I’ve learned that multitasking is unnecessary, unproductive, and sometimes dangerous. For a long time I bought into fallacy that it was possible for me to do more than one thing at a time and not have either task suffer. However I have come to realize that the possible benefits of multitasking are not worth the cost.
When mobile GPS devices became popular a few years ago I was fascinated by the capability of being able to navigate unfamiliar roads confidently and efficiently. I purchased one of the early generation Magellan GPS models with all of the bells and whistles and I enthusiastically took off on a road trip.
One thing that I had not counted on was the amount of button pushing and screen navigation required to operate the GPS properly. Who has time to read a thick manual full of directions on how to operate a GPS? Not me! I mastered the basics features and off I had gone on my voyage.
On one particular leg of my journey I decided that I wanted to change the destination that I had previously programmed into the GPS. I attempted to do this while I was driving and much to my surprise I became quite a moving road hazard.
I discovered that attempting to program my new destination into the device required a considerable amount of concentration. As I punched buttons and touched the screen I glanced up at the road only to realize that I was crossing the lane divider. A quick swerve got me back into my lane, but it dawned on me that this kind of multitasking was putting me and everyone else on the road in danger. I left the GPS alone and took the next highway exit in order to pull over and program the device properly.
The term “multitasking” originated in the computer engineering industry and refers to the apparent ability of microprocessors to process several tasks simultaneously. But human beings are not computers. Psychiatrist Edward M. Hallowell has gone so far as to describe multitasking as a “mythical activity in which people believe they can perform two or more tasks simultaneously as effectively as one.”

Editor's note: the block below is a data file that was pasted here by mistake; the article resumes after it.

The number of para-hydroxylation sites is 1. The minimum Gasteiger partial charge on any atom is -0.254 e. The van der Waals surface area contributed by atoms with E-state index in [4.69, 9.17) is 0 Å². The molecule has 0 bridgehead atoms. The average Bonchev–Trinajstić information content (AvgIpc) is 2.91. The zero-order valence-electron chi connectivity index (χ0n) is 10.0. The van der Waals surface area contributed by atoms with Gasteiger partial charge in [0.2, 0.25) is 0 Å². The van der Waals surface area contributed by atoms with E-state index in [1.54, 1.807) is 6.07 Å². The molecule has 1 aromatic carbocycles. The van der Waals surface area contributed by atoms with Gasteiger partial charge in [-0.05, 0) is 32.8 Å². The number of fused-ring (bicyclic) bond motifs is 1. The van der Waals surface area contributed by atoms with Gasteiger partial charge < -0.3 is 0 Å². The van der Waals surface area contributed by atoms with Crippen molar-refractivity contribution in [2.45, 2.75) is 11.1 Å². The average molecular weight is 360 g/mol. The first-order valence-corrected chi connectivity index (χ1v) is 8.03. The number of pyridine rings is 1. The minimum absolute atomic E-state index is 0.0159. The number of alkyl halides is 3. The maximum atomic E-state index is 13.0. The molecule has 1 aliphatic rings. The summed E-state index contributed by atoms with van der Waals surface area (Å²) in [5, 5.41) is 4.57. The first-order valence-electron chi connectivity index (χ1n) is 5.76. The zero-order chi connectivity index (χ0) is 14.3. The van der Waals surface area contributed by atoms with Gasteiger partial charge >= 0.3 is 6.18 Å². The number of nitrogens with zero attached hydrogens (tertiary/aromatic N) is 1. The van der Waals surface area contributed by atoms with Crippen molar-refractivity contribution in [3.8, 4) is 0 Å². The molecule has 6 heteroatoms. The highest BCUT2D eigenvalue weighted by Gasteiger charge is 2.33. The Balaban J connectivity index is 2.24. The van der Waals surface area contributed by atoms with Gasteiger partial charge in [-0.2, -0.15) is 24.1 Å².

"People can't multitask very well, and when people say they can, they're deluding themselves," said neuroscientist Earl Miller. "The brain is very good at deluding itself." Miller, a Picower professor of neuroscience at Massachusetts Institute of Technology (MIT) , says that for the most part, we simply can't focus on more than one thing at a time. What we can do, he said, is shift our focus from one thing to the next with astonishing speed.
OK, so I was not really multitasking. But it made me think about my motivation for programming my GPS while driving, which was mainly to save time. Saving time can cost lives when multitasking while driving. Use of cell phones or texting while driving has been highly correlated with traffic accidents leading many states to outlaw their use behind the wheel.
Beyond the obvious hazards of multitasking while driving I’ve learned a real appreciation for the ability to block out distractions and to be able to give my full attention to one task at a time. With all of the electronic devices at our disposal, the need and ability for us to focus our concentration is constantly challenged.
People are not as good at doing two things simultaneously as well as they can perform a single task, contrary to popular belief. While a little time might be saved by multitasking errors mount, stress increases, and efficiency plummets. The penalties of multitasking far outweigh the benefits. Do not get trapped into multitasking because “everyone’s doing it”. Everyone is not doing it well, and it’s not worth the cost.